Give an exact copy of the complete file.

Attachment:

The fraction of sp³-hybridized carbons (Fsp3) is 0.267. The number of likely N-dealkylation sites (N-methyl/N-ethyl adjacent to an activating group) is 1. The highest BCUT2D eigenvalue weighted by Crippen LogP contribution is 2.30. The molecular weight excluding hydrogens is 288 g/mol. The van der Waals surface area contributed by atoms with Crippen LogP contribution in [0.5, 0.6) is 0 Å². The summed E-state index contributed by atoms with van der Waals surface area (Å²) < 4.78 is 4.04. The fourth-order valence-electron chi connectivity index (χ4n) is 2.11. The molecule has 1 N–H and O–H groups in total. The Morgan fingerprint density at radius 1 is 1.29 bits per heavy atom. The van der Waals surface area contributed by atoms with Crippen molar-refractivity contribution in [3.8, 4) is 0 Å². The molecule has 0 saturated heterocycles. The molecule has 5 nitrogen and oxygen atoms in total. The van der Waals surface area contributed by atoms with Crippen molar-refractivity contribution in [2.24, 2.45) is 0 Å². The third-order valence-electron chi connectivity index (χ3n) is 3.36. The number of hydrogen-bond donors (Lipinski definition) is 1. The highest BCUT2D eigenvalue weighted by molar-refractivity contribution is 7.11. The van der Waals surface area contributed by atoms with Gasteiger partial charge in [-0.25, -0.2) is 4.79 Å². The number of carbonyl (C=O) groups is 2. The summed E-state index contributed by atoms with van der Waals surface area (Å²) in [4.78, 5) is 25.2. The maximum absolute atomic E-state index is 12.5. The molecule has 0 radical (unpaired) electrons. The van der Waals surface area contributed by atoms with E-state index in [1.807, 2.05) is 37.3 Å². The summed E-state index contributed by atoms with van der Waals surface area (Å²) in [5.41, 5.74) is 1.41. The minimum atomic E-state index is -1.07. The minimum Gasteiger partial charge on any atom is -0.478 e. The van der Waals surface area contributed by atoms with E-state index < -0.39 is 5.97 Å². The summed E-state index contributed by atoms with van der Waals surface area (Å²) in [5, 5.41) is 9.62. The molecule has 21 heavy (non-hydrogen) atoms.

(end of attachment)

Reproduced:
The fraction of sp³-hybridized carbons (Fsp3) is 0.267. The number of likely N-dealkylation sites (N-methyl/N-ethyl adjacent to an activating group) is 1. The highest BCUT2D eigenvalue weighted by Crippen LogP contribution is 2.30. The molecular weight excluding hydrogens is 288 g/mol. The van der Waals surface area contributed by atoms with Crippen LogP contribution in [0.5, 0.6) is 0 Å². The summed E-state index contributed by atoms with van der Waals surface area (Å²) < 4.78 is 4.04. The fourth-order valence-electron chi connectivity index (χ4n) is 2.11. The molecule has 1 N–H and O–H groups in total. The Morgan fingerprint density at radius 1 is 1.29 bits per heavy atom. The van der Waals surface area contributed by atoms with Crippen molar-refractivity contribution in [3.8, 4) is 0 Å². The molecule has 0 saturated heterocycles. The molecule has 5 nitrogen and oxygen atoms in total. The van der Waals surface area contributed by atoms with Crippen molar-refractivity contribution in [2.24, 2.45) is 0 Å². The third-order valence-electron chi connectivity index (χ3n) is 3.36. The number of hydrogen-bond donors (Lipinski definition) is 1. The highest BCUT2D eigenvalue weighted by molar-refractivity contribution is 7.11. The van der Waals surface area contributed by atoms with Gasteiger partial charge in [-0.25, -0.2) is 4.79 Å². The number of carbonyl (C=O) groups is 2. The summed E-state index contributed by atoms with van der Waals surface area (Å²) in [4.78, 5) is 25.2. The maximum absolute atomic E-state index is 12.5. The molecule has 0 radical (unpaired) electrons. The van der Waals surface area contributed by atoms with E-state index in [1.807, 2.05) is 37.3 Å². The summed E-state index contributed by atoms with van der Waals surface area (Å²) in [5.41, 5.74) is 1.41. The minimum atomic E-state index is -1.07. The minimum Gasteiger partial charge on any atom is -0.478 e. The van der Waals surface area contributed by atoms with E-state index < -0.39 is 5.97 Å². The summed E-state index contributed by atoms with van der Waals surface area (Å²) in [5, 5.41) is 9.62. The molecule has 21 heavy (non-hydrogen) atoms.